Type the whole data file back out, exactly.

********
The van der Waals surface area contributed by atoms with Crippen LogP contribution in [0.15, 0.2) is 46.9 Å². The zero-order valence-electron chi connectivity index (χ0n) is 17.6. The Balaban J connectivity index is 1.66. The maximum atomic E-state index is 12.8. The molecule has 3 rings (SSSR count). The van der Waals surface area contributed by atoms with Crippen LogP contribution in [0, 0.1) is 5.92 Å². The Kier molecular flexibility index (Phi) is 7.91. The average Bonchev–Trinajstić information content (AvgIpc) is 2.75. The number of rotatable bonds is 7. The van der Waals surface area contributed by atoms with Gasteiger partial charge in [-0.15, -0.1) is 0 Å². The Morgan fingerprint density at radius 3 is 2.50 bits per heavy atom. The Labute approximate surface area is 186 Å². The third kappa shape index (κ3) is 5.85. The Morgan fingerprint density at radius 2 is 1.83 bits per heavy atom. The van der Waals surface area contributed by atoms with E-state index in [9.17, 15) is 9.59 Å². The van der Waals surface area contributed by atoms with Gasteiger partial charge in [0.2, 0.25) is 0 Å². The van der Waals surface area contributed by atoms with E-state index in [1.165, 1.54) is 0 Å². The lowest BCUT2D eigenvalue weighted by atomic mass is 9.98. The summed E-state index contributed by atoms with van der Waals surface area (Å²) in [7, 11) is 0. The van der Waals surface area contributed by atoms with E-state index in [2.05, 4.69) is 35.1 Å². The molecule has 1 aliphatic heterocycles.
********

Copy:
The van der Waals surface area contributed by atoms with Crippen LogP contribution in [0.15, 0.2) is 46.9 Å². The zero-order valence-electron chi connectivity index (χ0n) is 17.6. The Balaban J connectivity index is 1.66. The maximum atomic E-state index is 12.8. The molecule has 3 rings (SSSR count). The van der Waals surface area contributed by atoms with Crippen LogP contribution in [0, 0.1) is 5.92 Å². The Kier molecular flexibility index (Phi) is 7.91. The average Bonchev–Trinajstić information content (AvgIpc) is 2.75. The number of rotatable bonds is 7. The van der Waals surface area contributed by atoms with Gasteiger partial charge in [-0.15, -0.1) is 0 Å². The Morgan fingerprint density at radius 3 is 2.50 bits per heavy atom. The Labute approximate surface area is 186 Å². The third kappa shape index (κ3) is 5.85. The Morgan fingerprint density at radius 2 is 1.83 bits per heavy atom. The van der Waals surface area contributed by atoms with E-state index in [9.17, 15) is 9.59 Å². The van der Waals surface area contributed by atoms with Gasteiger partial charge in [0.2, 0.25) is 0 Å². The van der Waals surface area contributed by atoms with E-state index in [1.165, 1.54) is 0 Å². The lowest BCUT2D eigenvalue weighted by atomic mass is 9.98. The summed E-state index contributed by atoms with van der Waals surface area (Å²) in [7, 11) is 0. The van der Waals surface area contributed by atoms with E-state index in [2.05, 4.69) is 35.1 Å². The molecule has 1 aliphatic heterocycles.